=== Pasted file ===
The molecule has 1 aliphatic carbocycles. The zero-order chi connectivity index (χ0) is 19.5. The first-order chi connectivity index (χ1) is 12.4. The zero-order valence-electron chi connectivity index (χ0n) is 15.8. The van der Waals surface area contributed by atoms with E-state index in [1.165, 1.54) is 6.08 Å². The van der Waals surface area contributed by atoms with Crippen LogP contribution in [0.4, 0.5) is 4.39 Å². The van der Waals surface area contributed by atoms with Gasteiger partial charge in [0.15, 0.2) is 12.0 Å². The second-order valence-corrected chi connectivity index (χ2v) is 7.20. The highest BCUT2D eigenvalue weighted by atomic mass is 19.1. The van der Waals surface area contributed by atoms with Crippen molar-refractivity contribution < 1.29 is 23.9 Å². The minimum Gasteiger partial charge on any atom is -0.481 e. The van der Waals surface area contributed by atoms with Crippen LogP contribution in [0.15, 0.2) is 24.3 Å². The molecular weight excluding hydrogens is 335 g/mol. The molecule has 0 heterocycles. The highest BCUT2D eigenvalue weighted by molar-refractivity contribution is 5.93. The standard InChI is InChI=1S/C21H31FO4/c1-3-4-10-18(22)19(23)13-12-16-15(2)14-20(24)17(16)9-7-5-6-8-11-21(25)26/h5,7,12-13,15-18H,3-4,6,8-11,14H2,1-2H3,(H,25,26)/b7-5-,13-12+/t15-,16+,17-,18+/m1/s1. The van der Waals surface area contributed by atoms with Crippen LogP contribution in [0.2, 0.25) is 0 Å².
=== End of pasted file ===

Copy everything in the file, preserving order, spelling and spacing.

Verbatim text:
The molecule has 1 aliphatic carbocycles. The zero-order chi connectivity index (χ0) is 19.5. The first-order chi connectivity index (χ1) is 12.4. The zero-order valence-electron chi connectivity index (χ0n) is 15.8. The van der Waals surface area contributed by atoms with E-state index in [1.165, 1.54) is 6.08 Å². The van der Waals surface area contributed by atoms with Crippen LogP contribution in [0.4, 0.5) is 4.39 Å². The van der Waals surface area contributed by atoms with Gasteiger partial charge in [0.15, 0.2) is 12.0 Å². The second-order valence-corrected chi connectivity index (χ2v) is 7.20. The highest BCUT2D eigenvalue weighted by atomic mass is 19.1. The van der Waals surface area contributed by atoms with Crippen molar-refractivity contribution < 1.29 is 23.9 Å². The minimum Gasteiger partial charge on any atom is -0.481 e. The van der Waals surface area contributed by atoms with Crippen LogP contribution in [0.15, 0.2) is 24.3 Å². The molecular weight excluding hydrogens is 335 g/mol. The molecule has 0 heterocycles. The highest BCUT2D eigenvalue weighted by molar-refractivity contribution is 5.93. The standard InChI is InChI=1S/C21H31FO4/c1-3-4-10-18(22)19(23)13-12-16-15(2)14-20(24)17(16)9-7-5-6-8-11-21(25)26/h5,7,12-13,15-18H,3-4,6,8-11,14H2,1-2H3,(H,25,26)/b7-5-,13-12+/t15-,16+,17-,18+/m1/s1. The van der Waals surface area contributed by atoms with Crippen LogP contribution in [0.2, 0.25) is 0 Å².